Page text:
We went to visit two great non-profits last Thursday. The first was the YWCA, a place that helps women and children who are victims of domestic violence. We got a tour of the main building, which houses offices and classrooms and has lawyers on staff to help those in need. The murals in the classroom hallways are vivid and 3-dimensional and were a highlight for the students. They heard about how supporters of the YWCA could purchase an animal on the wall, and "How much did that animal cost?" was a frequent question as we toured. Time and attention were taken to make sure the space was inviting. The students also heard about the apartments just down the street that house clients who need a place to stay until they can find a place to live. There are bars on the windows to protect the people living there, but again, care was taken to make them look like art. The students were amazed at the care and detail that went into the artwork on these, and one students marveled at the attention that went into letting the people living there know that they were important and that life is beautiful.

We also got to go out on the balcony to see one of the best views in Tacoma! 

One of the highlights of our visit to the YWCA was hearing about the new building that they are planning to build on their current parking lot. They have raised about 10 million dollars already and are just about to begin a campaign to raise another $10 million. We heard about what needs to be done to raise that money, inspiring one student to choose the YWCA as the non-profit he wants to help.

We also had a great visit to the Tacoma Rescue Mission, a group of homeless shelter for men, women and children, and people with disabilities. We went to the men's shelter, which is the main campus. Here we were given a tour of the building, got to see the donations center, and heard stories about people who were helped by the shelter. One of the big take-aways for the students was that homeless people aren't just people who are addicted to drugs or alcohol,  but are often people just like them who have other circumstances that contribute to their inability to pay rent. It definitely inspired empathy in the students.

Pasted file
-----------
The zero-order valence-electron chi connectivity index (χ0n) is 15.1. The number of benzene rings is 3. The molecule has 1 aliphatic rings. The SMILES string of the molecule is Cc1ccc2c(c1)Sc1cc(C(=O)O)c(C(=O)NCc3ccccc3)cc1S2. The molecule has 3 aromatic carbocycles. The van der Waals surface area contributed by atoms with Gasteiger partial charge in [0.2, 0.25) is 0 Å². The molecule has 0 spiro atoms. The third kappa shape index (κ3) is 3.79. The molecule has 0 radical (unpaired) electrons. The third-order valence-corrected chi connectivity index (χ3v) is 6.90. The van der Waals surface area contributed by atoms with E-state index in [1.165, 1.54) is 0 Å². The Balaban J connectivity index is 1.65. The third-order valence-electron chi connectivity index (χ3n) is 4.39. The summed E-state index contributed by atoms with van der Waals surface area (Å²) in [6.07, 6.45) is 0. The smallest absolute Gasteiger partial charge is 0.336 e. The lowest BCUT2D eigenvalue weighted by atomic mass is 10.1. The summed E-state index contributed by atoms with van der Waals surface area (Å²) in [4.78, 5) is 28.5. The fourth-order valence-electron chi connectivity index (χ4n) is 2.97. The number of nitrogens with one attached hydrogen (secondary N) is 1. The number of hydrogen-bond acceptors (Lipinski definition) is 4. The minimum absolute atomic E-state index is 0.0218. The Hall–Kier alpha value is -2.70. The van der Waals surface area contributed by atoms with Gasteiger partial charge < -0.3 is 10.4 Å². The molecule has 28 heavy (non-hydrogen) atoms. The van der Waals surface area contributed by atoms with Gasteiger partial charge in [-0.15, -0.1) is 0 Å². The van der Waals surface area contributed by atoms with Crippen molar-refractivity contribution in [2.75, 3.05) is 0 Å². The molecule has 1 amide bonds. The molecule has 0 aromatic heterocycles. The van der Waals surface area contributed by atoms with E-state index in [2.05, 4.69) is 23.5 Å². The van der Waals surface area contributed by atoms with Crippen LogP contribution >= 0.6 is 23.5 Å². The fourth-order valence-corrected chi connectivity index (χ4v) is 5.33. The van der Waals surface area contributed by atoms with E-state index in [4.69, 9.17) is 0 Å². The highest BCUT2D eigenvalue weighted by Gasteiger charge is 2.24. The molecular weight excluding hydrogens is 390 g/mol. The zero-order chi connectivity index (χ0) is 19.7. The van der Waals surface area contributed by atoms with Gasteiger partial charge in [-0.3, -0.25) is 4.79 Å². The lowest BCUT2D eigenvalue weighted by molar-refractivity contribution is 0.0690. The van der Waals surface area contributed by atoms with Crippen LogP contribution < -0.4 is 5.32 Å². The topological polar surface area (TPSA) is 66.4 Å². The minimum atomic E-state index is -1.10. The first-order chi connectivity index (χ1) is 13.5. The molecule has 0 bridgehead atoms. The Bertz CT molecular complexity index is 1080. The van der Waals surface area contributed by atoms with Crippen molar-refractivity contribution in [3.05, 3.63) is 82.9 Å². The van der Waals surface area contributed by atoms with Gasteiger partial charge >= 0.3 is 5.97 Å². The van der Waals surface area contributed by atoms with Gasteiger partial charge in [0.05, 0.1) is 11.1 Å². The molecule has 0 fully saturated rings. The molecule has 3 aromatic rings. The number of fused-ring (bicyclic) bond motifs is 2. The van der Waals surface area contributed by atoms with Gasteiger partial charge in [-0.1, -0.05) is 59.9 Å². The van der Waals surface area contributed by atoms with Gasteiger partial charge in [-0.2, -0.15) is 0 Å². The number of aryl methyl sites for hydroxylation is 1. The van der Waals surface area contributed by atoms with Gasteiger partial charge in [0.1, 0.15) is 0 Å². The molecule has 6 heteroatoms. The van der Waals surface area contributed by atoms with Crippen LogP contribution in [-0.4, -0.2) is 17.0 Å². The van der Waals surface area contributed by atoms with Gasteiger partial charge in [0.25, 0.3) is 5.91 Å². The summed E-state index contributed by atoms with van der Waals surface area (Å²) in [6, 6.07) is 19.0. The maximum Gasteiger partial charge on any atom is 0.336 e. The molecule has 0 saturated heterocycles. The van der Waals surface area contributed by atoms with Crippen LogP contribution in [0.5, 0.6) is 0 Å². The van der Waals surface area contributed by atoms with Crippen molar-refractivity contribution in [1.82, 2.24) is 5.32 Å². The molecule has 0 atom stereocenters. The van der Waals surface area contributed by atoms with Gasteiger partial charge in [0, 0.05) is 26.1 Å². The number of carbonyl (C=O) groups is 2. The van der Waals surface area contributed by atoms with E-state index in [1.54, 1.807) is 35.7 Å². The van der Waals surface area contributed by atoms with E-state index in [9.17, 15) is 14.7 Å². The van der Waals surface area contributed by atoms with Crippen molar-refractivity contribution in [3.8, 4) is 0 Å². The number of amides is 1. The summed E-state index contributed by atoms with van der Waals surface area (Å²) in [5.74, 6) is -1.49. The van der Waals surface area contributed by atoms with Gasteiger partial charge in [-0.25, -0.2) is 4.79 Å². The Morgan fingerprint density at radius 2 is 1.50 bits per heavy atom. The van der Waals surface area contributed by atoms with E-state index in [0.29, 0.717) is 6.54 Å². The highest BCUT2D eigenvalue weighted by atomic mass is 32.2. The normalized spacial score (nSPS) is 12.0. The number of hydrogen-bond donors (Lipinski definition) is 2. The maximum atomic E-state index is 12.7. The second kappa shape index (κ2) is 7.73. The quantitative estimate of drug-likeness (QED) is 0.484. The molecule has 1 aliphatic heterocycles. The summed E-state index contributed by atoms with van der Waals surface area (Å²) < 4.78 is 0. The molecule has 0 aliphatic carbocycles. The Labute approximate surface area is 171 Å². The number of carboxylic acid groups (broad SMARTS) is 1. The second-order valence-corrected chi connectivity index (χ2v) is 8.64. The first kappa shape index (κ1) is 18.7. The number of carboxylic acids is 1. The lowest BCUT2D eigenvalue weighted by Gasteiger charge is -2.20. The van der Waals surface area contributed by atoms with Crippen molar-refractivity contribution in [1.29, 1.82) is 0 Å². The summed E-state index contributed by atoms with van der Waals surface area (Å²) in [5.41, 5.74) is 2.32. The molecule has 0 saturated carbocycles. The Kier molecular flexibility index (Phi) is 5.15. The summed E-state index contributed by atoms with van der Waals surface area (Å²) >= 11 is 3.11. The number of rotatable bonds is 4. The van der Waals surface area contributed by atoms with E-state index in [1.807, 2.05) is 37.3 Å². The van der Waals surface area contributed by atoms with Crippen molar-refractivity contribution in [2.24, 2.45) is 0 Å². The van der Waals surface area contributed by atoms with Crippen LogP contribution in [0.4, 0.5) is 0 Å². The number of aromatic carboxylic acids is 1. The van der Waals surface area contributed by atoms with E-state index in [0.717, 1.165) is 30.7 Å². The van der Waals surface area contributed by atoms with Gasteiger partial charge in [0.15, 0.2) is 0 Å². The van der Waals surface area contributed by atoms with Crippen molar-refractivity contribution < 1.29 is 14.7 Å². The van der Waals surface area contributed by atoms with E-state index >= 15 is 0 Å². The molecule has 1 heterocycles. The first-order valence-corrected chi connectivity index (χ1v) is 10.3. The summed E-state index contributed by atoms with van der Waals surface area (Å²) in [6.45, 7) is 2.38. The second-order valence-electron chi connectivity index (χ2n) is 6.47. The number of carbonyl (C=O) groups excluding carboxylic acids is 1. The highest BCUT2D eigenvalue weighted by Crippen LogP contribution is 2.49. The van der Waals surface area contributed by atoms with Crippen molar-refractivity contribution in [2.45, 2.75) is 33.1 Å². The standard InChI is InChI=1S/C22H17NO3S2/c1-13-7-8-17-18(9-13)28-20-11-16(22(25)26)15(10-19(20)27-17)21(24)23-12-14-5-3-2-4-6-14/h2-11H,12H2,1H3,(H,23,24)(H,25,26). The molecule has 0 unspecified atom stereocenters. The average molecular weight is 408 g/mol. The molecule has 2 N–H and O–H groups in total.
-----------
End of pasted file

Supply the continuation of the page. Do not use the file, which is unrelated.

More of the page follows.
Next up, the students will be filming the interviews with their non-profit of choice, and the community service projects will begin. 

Friday, February 9, 2018

Washington State Capitol

February 8th was Gifted Ed day at the Washington State Capitol. It was great to participate in the discussions about how and why to talk to the legislature to ask that all students get screened for giftedness. We had a good discussion about whether having all students screened in the public school would be a good thing or a bad thing for Seabury. The boys had good observations about how this would help our school, in that more people would be labeled and know to look for a school like us! We wore green scarves all day to show we were there for Gifted Ed day and saw some really great things.

There are 42 steps up to the capitol building. Why? Because Washington was the 42nd state in the US.

The presentation was in the Columbia room. This room has a domed ceiling, and we heard that if you whisper on one side, someone on the other will be able to hear you. Unfortunately, we didn't get the chance to try since the room was pretty full of people. 

Here we are in the gallery of the House of Representatives. We got to see them vote on a number of bills, including a few about education. There are 98 representatives in the Washington State government, two from each district. 

We also watched some votes in the Senate too. There, each person was called individually and answered yea or nay. In the House, however, they used a board seen in the background here. Each person submitted their vote on a machine at their desk and it came up automatically. The boys figured that it was easier to take an oral vote in the Senate since there are only 49 people. They also conjectured that since the Lieutenant Governor who presides over the Senate is blind, it is better to vote orally.

While waiting for our tour to start, we went outside to see a rally for early childhood education happening on the steps of the capitol. While he was hard to see, we did hear Governor Jay Inslee speak!

The metal doors on the capitol are very impressive and show many aspects of life in our state. 

This GIANT chandelier hanging from the rotunda can hold a Mini Cooper car!

Finally, the boys were able to relax on this furniture that is original (although has been recovered) to the capitol. This was in the ballroom where the Governor's Ball still takes place!

We had a great time seeing how bills are passed. Did you know that only bills that are guaranteed to pass are actually voted on? One of our representatives met with us lunch and told us that!